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Updated: 03/13/2014 02:59:25PM

Disease kills starfish along West Coast

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FILE - This undated file photo released by the Rocky Intertidal Lab at the University of California-Santa Cruz shows a starfish suffering from "sea star wasting disease" - it's missing one arm and has tissue damage to another. Marine scientists are finding a large number of dead starfish along the West Coast stricken with the disease that causes the creatures to lose their arms and disintegrate. The affliction causes white lesions to develop, which can spread and turn the animals into "goo," and has killed up to 95 percent of a particular species of sea star in some tide pool populations. (AP Photo/Laura Anderson, Rocky Intertidal Lab UC Santa Cruz)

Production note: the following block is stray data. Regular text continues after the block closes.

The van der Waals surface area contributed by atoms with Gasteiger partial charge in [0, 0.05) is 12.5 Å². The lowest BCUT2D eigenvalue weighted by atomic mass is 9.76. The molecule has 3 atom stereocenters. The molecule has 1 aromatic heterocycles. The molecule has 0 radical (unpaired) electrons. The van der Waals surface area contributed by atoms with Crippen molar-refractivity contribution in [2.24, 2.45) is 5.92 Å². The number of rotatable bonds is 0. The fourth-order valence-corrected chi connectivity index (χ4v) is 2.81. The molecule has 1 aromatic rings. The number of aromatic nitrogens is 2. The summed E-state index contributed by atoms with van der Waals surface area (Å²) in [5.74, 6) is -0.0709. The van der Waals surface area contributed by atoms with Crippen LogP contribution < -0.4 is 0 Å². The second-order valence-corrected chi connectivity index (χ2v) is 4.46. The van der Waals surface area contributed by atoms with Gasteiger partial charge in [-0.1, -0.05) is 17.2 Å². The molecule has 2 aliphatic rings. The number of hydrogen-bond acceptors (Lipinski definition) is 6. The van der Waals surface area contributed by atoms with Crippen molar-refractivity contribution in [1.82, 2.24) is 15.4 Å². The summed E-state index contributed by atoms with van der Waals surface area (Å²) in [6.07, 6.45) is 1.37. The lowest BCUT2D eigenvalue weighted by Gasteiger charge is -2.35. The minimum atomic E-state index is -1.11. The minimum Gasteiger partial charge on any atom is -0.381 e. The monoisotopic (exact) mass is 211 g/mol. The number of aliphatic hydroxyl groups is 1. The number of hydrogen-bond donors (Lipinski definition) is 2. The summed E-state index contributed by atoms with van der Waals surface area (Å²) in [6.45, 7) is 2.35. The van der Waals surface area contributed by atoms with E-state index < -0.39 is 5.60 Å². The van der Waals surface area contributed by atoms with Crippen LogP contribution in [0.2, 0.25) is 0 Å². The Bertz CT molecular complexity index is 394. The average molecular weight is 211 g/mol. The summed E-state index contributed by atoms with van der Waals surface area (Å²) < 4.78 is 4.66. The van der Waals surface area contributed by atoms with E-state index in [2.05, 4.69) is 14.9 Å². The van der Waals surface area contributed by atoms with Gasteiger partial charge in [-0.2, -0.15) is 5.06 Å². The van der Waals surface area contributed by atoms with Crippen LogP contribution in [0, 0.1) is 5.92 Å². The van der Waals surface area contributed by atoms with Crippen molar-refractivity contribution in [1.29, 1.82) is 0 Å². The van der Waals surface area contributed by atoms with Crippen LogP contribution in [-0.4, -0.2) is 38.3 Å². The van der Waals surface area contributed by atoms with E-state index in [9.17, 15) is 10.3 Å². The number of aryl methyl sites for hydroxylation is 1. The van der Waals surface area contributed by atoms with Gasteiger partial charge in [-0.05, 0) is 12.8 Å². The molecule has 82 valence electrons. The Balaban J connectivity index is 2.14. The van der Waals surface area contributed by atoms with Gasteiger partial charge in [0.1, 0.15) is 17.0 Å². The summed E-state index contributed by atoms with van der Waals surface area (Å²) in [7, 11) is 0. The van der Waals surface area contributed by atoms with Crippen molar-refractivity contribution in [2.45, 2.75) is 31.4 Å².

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ANCHORAGE, Alaska — In the aquarium at the Anchorage Museum, starfish, silent and slow, cling to rocks and wait to be lifted out of the tank for petting.

These five-armed creatures hardly seem prone to ecological drama. But last fall, the museum’s starfish started showing signs of a disease that scientists say is killing starfish colonies up and down the West Coast.

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